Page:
Thursday, February 17, 2011

paper vs. fabric

You guys are truly the greatest, greatest, greatest!

Thank you for all of the great comments, encouragement and advice on sewing yesterday.

Keep 'em coming!

Your comments, e-mailing with my grandma and a phone call with my mom have me set to try to adjust the tension. I had e-mailed Erica back after her comment asking her how to adjust the tension but after talking it through with my mom on the phone I do believe I at least have a starting point having identified that other knob on the front of the machine. (I was so proud of myself for figuring out the first knob could take me from straight stitch to zig zag stitch!)

I did not actually sew anything on Wednesday. Just blogged about sewing.

This little bag was one of my projects on Tuesday though.

We will be taking dinner to some friends soon who recently had the sweetest new baby.

When they brought dinner to us when David was born there were cute baby napkins and baby blue tulle wrapped utensils in addition to the amazing quiche. I decided that a cute bag to bring the food in would be a fun project for my sewing experiments. Plus I know my friend will not be judgmental of my less than expert attempts.

I used a straight stitch on the lavender card stock to sew it onto the purple origami paper. As you can see I have a section where I have holes and no thread . . . um? . . . and a piece where I got carried away and didn't think ahead about the width I wanted my border to be. Oh well.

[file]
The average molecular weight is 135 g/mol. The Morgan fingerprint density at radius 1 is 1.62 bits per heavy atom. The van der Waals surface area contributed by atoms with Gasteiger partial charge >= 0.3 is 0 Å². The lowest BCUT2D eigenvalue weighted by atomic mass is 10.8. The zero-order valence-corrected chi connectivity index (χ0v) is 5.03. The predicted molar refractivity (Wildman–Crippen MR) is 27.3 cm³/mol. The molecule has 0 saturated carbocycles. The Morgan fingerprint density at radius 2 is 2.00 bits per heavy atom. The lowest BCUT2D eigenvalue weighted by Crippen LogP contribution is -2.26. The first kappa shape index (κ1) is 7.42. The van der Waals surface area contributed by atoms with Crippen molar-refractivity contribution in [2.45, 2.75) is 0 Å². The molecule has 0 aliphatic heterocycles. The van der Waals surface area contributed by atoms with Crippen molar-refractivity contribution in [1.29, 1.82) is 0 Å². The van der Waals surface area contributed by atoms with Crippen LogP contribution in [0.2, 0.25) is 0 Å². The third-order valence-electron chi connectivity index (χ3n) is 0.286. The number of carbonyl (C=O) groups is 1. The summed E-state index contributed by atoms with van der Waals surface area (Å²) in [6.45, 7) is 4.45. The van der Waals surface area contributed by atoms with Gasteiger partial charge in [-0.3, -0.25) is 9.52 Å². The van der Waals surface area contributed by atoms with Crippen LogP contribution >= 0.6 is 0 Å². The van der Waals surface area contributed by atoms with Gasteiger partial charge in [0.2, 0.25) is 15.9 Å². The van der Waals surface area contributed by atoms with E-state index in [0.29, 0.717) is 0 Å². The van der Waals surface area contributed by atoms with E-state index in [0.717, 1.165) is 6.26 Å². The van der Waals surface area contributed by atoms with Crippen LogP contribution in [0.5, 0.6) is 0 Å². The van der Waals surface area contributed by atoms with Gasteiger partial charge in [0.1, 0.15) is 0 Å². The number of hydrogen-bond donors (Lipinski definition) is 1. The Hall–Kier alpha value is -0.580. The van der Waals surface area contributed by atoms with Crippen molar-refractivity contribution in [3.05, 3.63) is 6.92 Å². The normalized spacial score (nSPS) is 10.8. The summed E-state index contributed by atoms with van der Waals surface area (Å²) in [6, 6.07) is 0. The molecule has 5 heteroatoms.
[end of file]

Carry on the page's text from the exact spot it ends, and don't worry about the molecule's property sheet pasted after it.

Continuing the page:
I think the top zigzag sewing the origami paper onto the red card stock (to cover up the store logo on the paper grocery sack) turned out cute but the bottom one (which also turned out blurry in the photo unfortunately) leaves some to be desired.

I then just glued the red card stock to the grocery sack because at least I did think ahead on that one and realized that it would sew the grocery bag shut.


You may be wondering why I am sewing on paper rather than on fabric.

You see, paper and I are friends. We have been friends for a long time. I am used to paper. I know how it works. And it doesn't slip slide around and you don't have to pin it.

I must admit I dread pinning. Do you pin when you sew? I'm sure it is the best thing to do but it just seems so time consuming and I'd rather just try to hold the fabrics together to be honest but I'm sure that would probably cause a big giant mess-up.

So tell me, do you pin?


p.s. is sewing on paper going to dull my friend's machine's needle all up? Can I buy a new needle for her? How does that work?


Jenni said...

I've never sewn on paper, but I think it is super cute. Yes, I would use separate needles for sewing on paper vs. fabric -- just like you don't use fabric scissors to cut paper. It might be easier in this instance to just give her a little money for a new needle -- that way she'll get the right one for her machine.

I usually pin at least somewhat - really depends on what I am sewing. Yes, it is time consuming, but it is the only way to ensure that your fabric stays together correctly.

Zach Shirley said...

Pinning is key to sewing on fabric. And also a lot of pinning helps to ensure that you don't have crawling fabric (gathers) per my momma.